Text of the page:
Eyewitness account from Molotov’s conflicts with Google Glass Explorer’s story

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A Google Glass "Explorer" and social media consultant from San Mateo made international headlines after visiting San Francisco for being “verbally and physically assaulted ... because of some Google Glass haters,” she wrote on Facebook.

But her official account of the incident as reported to police conflicts with an eyewitness account from someone who saw the fight unfold.

On Feb. 22, Sarah Slocum went with some friends to Molotov’s, a punk bar in San Francisco’s Lower Haight neighborhood. It was sometime around last call. The patrons did not take kindly to the idea that she was donning Google Glass, and thus possibly recording them, inside the bar.

Google Glass is a hands-free device that connects users to the Internet via a tiny screen that floats in front of the wearer’s eye. It’s capable of streaming live video. Those testing it out are called "Explorers," and Google specifically directs its Explorers to "ask permission before taking photos or videos of others."

According to Albie Esparza, San Francisco Police Department spokesperson, Slocum reported that she was “engaged in a verbal altercation with three suspects,” because they “believed she was videotaping without their consent.”

During that confrontation, “one of the suspects grabbed the Google Glass off her face,” Esparza said, “and she ran out of the bar in pursuit. She retrieved the Google Glass,” Esparza said, but when she returned to the interior of the bar, she discovered that her purse and cell phone had gone missing.

Esparza said there is an open investigation, but no charges have been filed.

In a video Slocum released to KRON 4, a woman can be heard telling Slocum that she, as a techie, is “ruining the city.”

According to a source who did not want to be named, that woman was a bartender at Molotov’s who was not working that night, but has been fired in the days since this incident blew up in the news. When reached by phone, a staff member at Molotov’s said he was not authorized to comment on that.


According to a bar patron who was there that night, the situation didn’t really get out of hand until Slocum’s male companion threw a punch at one of the individuals who had been asking Slocum to stop recording.

Bryan Lester, who was outside the bar with a friend who was unlocking his bike when Slocum emerged from Molotov’s onto the sidewalk, said Slocum was still wearing her Google Glass when she exited the bar.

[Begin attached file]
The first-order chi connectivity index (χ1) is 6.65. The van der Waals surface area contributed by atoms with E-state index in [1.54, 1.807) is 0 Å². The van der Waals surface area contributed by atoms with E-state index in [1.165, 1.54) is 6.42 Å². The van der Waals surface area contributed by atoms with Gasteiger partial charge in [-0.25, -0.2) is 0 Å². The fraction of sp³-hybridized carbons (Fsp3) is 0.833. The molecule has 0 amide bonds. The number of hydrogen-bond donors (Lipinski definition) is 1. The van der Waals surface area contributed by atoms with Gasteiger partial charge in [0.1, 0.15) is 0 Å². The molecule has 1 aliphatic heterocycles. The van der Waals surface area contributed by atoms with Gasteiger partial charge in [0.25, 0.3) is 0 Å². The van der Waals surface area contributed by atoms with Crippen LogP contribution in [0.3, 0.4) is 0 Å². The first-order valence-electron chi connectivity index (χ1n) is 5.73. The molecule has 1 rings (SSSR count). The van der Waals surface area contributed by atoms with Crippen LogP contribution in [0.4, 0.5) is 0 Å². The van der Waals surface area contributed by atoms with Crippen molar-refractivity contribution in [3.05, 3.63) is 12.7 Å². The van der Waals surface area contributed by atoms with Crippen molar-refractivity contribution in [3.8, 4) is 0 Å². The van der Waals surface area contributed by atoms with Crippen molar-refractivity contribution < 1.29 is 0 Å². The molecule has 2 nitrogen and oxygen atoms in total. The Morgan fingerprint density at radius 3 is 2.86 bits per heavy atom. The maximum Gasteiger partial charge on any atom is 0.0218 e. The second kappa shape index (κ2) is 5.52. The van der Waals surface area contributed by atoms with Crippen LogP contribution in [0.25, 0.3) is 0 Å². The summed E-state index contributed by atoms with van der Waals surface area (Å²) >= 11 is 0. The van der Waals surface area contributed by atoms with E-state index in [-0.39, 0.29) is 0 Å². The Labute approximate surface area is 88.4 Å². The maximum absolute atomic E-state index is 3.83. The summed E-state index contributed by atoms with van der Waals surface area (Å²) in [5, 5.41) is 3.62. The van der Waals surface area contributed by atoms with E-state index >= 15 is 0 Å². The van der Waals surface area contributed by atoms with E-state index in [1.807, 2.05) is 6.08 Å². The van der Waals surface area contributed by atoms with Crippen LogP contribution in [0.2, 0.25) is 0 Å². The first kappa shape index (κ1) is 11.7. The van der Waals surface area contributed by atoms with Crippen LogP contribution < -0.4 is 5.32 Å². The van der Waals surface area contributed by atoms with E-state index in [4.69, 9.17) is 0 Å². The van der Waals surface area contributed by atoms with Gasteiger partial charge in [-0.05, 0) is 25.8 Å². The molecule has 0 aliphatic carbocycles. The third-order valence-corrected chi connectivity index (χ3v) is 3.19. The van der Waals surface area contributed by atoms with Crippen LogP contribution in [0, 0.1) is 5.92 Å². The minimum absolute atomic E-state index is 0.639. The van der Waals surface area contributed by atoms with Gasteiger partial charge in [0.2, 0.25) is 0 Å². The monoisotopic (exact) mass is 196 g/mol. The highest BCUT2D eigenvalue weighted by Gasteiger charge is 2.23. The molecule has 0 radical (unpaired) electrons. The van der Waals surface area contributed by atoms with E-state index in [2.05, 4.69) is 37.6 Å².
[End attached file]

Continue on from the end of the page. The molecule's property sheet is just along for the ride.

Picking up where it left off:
“I had seen her in the back when I had gotten a drink,” said Lester, who said he was hanging out near the pinball machines in the front of the bar that night.

“She was with a group of friends and ... they seemed to be attracting a little bit of attention, but nothing serious, before last call.”

On the sidewalk outside Molotov’s, Lester said, “I believe that some words were exchanged ... and then I saw the man protecting her throw a punch at the other gentleman and push him into a car and took a couple swings at him on the hood of the car.”

According to a different source who also saw things unfold from the street, “He did grab it from off her face but he told her to stop recording him and then he handed it back to her.” After that, “her boyfriend came, socked him in the face, then the fight broke out and the bouncer stopped it.”

Lester said the scuffle on the hood of the car lasted “about 30 seconds.” After that, “they were separated and the fight was over.”

Based on all accounts, it seems Slocum did have her purse and cell phone robbed. Which totally sucks.

We sought an interview with Slocum for this story, but were unable to make contact.

Mainstream media outlets have sensationalized this bar fight, because it plays so perfectly into the narrative that techies are somehow unsafe in San Francisco due to widespread anger over tech’s presence in gentrifying neighborhoods.

A tension certainly exists, because long-term residents are getting evicted and displaced at higher rates than ever before in the face of soaring rents. At the same time, it should be obvious to anyone that entering a punk bar at last call wearing Google Glass is going to ruffle some feathers. Combine this with alcohol, and the fact that a fight broke out isn’t terribly surprising.

There’s another issue here that few seem to be questioning. Isn’t there a privacy concern that arises when patrons go into bars wearing devices that can record live video and instantly stream it? I wondered about this the time I tried on Glass. (By the way, Glass can run facial recognition software.)

Instead of having an in-depth discussion about privacy, unfortunately, the controversy around this bar fight remains mired in some nonsense about whether the incident should be considered a “hate crime.”